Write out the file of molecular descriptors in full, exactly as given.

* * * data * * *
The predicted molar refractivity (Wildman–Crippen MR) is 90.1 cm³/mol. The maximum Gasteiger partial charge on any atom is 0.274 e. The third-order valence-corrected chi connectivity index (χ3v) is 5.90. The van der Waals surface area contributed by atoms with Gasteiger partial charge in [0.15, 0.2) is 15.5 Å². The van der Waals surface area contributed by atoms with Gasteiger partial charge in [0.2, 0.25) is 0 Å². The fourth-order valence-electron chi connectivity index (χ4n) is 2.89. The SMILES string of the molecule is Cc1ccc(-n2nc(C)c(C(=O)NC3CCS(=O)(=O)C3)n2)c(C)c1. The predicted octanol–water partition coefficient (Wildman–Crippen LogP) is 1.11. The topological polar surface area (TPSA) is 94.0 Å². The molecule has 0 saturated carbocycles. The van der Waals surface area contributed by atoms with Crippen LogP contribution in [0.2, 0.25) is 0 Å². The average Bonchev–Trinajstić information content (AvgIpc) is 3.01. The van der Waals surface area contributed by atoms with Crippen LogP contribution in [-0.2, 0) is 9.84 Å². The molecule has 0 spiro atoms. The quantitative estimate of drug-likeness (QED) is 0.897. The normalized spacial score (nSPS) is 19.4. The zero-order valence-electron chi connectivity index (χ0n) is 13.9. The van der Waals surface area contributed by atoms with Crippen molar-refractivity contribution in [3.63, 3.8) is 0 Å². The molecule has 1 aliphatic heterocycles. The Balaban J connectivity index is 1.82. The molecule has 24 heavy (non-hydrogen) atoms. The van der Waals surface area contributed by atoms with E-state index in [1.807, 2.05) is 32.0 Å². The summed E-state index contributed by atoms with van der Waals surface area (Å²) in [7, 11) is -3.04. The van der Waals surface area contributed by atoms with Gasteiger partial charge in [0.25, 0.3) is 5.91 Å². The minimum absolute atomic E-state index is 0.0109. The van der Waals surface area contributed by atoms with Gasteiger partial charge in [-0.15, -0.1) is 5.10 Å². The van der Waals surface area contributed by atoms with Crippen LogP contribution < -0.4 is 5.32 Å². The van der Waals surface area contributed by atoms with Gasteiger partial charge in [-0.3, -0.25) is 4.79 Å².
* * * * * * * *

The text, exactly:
The predicted molar refractivity (Wildman–Crippen MR) is 90.1 cm³/mol. The maximum Gasteiger partial charge on any atom is 0.274 e. The third-order valence-corrected chi connectivity index (χ3v) is 5.90. The van der Waals surface area contributed by atoms with Gasteiger partial charge in [0.15, 0.2) is 15.5 Å². The van der Waals surface area contributed by atoms with Gasteiger partial charge in [0.2, 0.25) is 0 Å². The fourth-order valence-electron chi connectivity index (χ4n) is 2.89. The SMILES string of the molecule is Cc1ccc(-n2nc(C)c(C(=O)NC3CCS(=O)(=O)C3)n2)c(C)c1. The predicted octanol–water partition coefficient (Wildman–Crippen LogP) is 1.11. The topological polar surface area (TPSA) is 94.0 Å². The molecule has 0 saturated carbocycles. The van der Waals surface area contributed by atoms with Crippen LogP contribution in [0.2, 0.25) is 0 Å². The average Bonchev–Trinajstić information content (AvgIpc) is 3.01. The van der Waals surface area contributed by atoms with Crippen LogP contribution in [-0.2, 0) is 9.84 Å². The molecule has 0 spiro atoms. The quantitative estimate of drug-likeness (QED) is 0.897. The normalized spacial score (nSPS) is 19.4. The zero-order valence-electron chi connectivity index (χ0n) is 13.9. The van der Waals surface area contributed by atoms with Crippen molar-refractivity contribution in [3.63, 3.8) is 0 Å². The molecule has 1 aliphatic heterocycles. The Balaban J connectivity index is 1.82. The molecule has 24 heavy (non-hydrogen) atoms. The van der Waals surface area contributed by atoms with E-state index in [1.807, 2.05) is 32.0 Å². The summed E-state index contributed by atoms with van der Waals surface area (Å²) in [7, 11) is -3.04. The van der Waals surface area contributed by atoms with Gasteiger partial charge in [0.25, 0.3) is 5.91 Å². The minimum absolute atomic E-state index is 0.0109. The van der Waals surface area contributed by atoms with Gasteiger partial charge in [-0.15, -0.1) is 5.10 Å². The van der Waals surface area contributed by atoms with Crippen LogP contribution < -0.4 is 5.32 Å². The van der Waals surface area contributed by atoms with Gasteiger partial charge in [-0.3, -0.25) is 4.79 Å².